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Out Of The Box

Preseason Look: Jameis Winston

by Cian Fahey
Updated On: October 4, 2018, 4:09 pm ET

2013 was Jameis Winston's year.

 

The first-year starter completed 25 of 27 passes for four touchdowns and 356 yards in his debut against Pittsburgh, before wrapping up the season with a late game-winning touchdown pass in the National Championship game. In between those two peaks, he threw for 4,057 yards and 40 touchdowns while winning every single game of a Heisman season.

 

In a year when there were many standout quarterbacks playing college football, Winston surpassed them all by such a distance that it seems impossible for him to improve in 2014.

 

His success was primarily built on his exceptional intelligence and brilliant pocket presence. Winston was able to get the most out of the pieces around him by consistently executing the offensive system rather than being a flashy playmaker who took off for big runs or forced perfect passes to his favorite receiver. It sounds easy and it even sounds like a negative when you're projecting Winston forward to the NFL, but that couldn't be further from the truth.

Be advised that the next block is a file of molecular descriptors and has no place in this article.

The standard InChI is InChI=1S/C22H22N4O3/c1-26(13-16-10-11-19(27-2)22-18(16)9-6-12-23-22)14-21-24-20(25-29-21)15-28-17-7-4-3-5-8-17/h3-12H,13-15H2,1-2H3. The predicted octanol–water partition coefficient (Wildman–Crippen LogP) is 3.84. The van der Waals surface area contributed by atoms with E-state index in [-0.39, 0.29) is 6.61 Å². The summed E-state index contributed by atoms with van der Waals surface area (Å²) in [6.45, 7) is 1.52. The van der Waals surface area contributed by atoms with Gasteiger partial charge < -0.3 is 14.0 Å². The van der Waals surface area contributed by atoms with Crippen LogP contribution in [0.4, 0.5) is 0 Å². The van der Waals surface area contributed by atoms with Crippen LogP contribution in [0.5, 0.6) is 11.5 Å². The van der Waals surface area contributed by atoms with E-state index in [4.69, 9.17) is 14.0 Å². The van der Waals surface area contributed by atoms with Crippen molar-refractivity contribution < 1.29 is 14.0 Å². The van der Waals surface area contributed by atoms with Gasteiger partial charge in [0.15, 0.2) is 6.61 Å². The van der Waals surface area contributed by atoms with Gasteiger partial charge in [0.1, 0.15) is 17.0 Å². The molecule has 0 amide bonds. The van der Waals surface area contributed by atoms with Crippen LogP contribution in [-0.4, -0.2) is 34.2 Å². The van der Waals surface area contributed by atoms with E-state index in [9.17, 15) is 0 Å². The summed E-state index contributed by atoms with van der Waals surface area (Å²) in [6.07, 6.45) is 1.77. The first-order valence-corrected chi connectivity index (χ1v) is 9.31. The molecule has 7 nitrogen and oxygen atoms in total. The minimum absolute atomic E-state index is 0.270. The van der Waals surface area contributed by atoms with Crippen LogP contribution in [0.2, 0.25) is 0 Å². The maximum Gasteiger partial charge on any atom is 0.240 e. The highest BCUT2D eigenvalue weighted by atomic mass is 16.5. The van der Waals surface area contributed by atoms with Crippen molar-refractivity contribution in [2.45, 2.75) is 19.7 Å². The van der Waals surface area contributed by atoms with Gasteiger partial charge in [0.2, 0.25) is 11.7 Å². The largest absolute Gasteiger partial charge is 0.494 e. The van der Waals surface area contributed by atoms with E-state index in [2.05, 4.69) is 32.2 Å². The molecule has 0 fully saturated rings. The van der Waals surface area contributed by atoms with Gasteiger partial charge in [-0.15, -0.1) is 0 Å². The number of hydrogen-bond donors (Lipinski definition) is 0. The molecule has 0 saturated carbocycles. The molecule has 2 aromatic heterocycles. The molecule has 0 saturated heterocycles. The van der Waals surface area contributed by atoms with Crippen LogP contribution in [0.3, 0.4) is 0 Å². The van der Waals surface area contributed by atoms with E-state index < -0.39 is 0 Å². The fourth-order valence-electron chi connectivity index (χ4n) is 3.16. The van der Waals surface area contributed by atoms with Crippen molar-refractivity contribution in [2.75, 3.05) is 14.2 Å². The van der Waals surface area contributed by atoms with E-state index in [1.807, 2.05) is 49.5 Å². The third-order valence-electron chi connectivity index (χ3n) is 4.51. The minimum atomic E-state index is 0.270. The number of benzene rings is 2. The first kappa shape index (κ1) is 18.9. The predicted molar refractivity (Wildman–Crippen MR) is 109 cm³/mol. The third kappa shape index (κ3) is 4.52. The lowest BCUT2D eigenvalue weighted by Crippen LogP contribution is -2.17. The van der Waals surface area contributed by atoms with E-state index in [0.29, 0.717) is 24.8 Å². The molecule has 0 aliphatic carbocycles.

Intelligence, awareness and consistency are three of the most important traits in any quarterback. More specifically, they are traits that translate very well to the NFL. Winston showed off these traits in a number of different ways.

 

On this play against Pittsburgh, Winston showed off his ability to read the defense while adjusting to pressure in the pocket.

 

1  

It's important to note the positioning of the safeties before the snap in relation to where the offense is lined up on the field. The offense is offset to the left side with two receivers to the right and a tight end to the left. Because of the offense's alignment and the threat of the run, the defense keeps one safety in the box to the tight end's side of the field and the other deep to the other side of the field.

 

2  

Winston understands the route combinations in his offense, so when he gets the football he immediately looks at the deep safety to see what he is going to do. What the deep safety does determines where he goes with the football.